Fig. 10

Tensile shear strength as a function of the joining temperature (pressure 40 MPa, holding time 10 min, paste application 20 μm)

3.3.3 As a function of holding time

Holding time has a significant influence on the strength behavior, Fig. 11. Joining was performed with a constant joining pressure of 40 MPa, a temperature of 300 °C, and a paste application of 20 μm. Up to a holding time of 30 min, strength increases up to a maximum of 77 MPa. But at the same time, the standard deviation increases considerably. It might be reasonably assumed that due to the longer holding time, an improved adhesion respectively bonding to the base material is achieved; however, this still needs to be confirmed by fracture surface characterization.
Fig. 11

Tensile shear strength as a function of the holding time (temperature 300 °C, pressure 40 MPa, paste application 20 μm)

3.3.4 As a function of heating rate

Furthermore, the influence of the heating rate on the strength behavior was examined, because studies in the field of sintering [30, 31, 32] found that the heating rate influences the sintering progress. At a constant temperature of 300 °C, a pressure of 40 MPa and a holding time of 10 min, three different heating rates (25, 150, and 500 K/min) were tested. The diagram in Fig. 12 shows that the heating rate has no influence on the achievable strength. Only at a heating rate of 500 K/min, a slightly reduced strength is observed, but the marginal deviation is in the range of standard deviations of the other heating rates. However, it must be noted that the investigated heating rates are relatively high due to the use of induction heating. It cannot be excluded that slower heating rates, e.g., in furnace, have another influence.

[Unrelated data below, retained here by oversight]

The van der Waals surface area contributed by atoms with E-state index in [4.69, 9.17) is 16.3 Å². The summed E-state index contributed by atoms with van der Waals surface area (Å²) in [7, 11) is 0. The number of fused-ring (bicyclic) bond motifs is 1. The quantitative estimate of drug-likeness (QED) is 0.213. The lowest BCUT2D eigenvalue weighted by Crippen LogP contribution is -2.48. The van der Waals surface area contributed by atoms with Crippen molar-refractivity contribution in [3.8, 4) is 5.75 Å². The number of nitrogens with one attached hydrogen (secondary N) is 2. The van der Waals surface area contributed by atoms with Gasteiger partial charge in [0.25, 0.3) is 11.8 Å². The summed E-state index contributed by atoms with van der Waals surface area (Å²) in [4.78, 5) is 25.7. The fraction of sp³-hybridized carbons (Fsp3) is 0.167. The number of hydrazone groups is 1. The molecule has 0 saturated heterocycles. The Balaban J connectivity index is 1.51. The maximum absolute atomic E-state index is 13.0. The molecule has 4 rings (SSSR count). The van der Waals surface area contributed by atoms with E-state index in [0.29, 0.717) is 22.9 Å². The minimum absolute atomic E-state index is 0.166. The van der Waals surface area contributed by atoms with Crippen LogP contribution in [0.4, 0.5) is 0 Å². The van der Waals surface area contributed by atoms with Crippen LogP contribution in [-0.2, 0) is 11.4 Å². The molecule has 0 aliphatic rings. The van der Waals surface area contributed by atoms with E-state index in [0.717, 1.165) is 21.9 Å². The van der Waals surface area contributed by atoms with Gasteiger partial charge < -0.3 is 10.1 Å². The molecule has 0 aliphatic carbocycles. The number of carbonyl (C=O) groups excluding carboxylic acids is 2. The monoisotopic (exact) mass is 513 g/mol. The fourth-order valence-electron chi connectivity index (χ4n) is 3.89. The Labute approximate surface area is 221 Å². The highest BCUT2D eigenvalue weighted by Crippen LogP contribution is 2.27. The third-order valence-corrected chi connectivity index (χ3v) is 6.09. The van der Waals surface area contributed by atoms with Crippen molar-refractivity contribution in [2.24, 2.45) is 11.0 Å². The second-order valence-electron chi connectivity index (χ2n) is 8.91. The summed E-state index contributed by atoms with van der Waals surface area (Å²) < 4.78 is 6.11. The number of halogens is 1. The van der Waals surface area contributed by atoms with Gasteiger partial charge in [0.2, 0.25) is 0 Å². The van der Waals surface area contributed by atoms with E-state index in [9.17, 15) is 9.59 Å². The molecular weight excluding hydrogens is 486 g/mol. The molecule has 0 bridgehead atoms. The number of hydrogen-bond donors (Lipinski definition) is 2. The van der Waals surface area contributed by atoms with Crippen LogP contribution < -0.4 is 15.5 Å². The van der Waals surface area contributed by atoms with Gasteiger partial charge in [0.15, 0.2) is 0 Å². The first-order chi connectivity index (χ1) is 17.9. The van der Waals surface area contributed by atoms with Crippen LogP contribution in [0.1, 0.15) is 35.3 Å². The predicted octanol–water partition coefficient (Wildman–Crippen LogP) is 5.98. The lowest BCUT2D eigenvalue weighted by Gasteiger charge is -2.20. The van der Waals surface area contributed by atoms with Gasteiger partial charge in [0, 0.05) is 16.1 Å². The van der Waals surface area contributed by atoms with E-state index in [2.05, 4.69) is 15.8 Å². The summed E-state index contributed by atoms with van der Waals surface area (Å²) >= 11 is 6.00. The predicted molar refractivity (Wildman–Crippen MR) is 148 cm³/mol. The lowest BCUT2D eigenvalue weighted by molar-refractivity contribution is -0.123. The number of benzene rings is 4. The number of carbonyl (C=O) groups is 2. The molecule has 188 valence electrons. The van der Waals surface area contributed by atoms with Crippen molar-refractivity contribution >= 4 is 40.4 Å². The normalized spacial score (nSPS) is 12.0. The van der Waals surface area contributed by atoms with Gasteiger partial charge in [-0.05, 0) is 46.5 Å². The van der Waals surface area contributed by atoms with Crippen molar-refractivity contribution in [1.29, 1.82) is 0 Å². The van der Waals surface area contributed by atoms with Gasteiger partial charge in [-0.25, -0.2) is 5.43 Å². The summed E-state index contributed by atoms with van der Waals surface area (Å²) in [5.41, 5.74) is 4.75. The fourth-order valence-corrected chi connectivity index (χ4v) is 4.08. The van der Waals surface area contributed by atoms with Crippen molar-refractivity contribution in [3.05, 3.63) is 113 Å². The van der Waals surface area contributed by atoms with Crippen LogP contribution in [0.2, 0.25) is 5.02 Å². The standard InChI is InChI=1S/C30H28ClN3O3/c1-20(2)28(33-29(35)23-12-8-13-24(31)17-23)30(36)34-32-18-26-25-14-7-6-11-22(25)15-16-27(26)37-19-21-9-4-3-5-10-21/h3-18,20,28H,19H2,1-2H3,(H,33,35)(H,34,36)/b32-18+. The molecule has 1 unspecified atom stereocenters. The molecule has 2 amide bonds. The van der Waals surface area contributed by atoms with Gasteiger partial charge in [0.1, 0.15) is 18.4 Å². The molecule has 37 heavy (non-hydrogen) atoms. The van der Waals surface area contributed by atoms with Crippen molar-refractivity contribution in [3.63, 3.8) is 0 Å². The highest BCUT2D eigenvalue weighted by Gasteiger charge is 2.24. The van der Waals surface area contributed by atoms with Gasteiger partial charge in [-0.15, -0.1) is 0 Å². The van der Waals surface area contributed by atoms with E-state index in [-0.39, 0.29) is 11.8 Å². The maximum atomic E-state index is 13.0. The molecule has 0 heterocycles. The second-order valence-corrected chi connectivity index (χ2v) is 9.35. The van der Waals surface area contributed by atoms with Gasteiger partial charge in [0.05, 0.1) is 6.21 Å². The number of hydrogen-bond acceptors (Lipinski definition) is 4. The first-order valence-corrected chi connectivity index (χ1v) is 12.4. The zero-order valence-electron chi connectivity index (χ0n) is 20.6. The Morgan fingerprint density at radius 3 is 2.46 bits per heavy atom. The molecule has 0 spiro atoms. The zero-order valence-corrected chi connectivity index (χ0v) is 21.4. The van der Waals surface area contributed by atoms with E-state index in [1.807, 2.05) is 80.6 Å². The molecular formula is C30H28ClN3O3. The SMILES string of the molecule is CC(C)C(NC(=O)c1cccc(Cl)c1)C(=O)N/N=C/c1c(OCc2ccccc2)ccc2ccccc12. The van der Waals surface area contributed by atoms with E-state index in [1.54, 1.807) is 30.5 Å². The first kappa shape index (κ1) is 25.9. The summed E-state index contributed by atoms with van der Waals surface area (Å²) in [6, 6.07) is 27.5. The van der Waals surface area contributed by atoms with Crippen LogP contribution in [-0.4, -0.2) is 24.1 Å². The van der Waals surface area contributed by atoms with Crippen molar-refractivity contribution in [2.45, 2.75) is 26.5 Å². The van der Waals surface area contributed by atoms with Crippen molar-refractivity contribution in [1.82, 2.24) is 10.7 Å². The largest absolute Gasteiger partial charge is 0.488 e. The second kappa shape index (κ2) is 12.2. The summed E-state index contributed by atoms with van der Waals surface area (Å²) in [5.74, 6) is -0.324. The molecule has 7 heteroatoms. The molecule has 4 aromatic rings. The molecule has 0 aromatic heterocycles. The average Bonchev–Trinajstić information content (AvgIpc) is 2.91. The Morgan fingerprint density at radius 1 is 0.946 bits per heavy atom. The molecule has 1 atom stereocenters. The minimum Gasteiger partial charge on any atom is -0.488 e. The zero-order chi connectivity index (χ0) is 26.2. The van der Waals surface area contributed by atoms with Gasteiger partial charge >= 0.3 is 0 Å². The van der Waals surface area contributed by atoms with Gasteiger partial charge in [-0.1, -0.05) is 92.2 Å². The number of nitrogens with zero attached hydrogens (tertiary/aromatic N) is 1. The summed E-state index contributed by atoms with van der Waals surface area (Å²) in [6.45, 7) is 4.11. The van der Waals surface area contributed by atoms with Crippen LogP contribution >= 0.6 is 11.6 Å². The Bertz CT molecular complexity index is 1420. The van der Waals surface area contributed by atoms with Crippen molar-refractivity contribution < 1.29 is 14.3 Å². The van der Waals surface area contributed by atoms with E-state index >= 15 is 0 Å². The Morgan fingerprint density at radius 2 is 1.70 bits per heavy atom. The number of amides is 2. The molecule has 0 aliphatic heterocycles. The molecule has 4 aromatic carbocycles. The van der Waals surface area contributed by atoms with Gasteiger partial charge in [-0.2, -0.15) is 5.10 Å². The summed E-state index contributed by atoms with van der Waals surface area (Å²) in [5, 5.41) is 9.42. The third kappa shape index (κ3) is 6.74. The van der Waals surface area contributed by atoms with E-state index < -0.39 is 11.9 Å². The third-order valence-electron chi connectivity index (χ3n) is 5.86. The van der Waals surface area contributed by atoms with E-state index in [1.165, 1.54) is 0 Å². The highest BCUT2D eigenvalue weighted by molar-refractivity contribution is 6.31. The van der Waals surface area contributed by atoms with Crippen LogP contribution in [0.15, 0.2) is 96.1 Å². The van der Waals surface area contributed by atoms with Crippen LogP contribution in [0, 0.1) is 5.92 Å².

Fig. 12

Tensile shear strength as a function of the heating rate (temperature 300 °C, pressure 40 MPa, holding time 10 min, paste application 20 μm)

3.3.5 As a function of paste application

At a temperature of 300 °C, for the joining pressures 5 and 40 MPa and a holding time of 10 min, the influence of the thickness of paste application on the strength behavior was investigated, Fig. 13. It is shown that the thickness of the paste application has a significant influence on the achievable strength. An optimum thickness of paste application of 20 μm was determined, which leads to the highest achievable strengths. Thinner or thicker paste application results in lower strengths, regardless of the pressure. For a thinner application (10 μm), the surface roughness of the base materials cannot be compensated. Non-adherent areas between joint and base material are observed. With a thicker paste application, an incomplete sintering of the particles can be noticed, which results in lower strength values.
Fig. 13

Tensile shear strength depending on thickness of paste application (temperature 300 °C, holding time 10 min, paste application 20 μm)

3.3.6 As a function of surface pre-treatment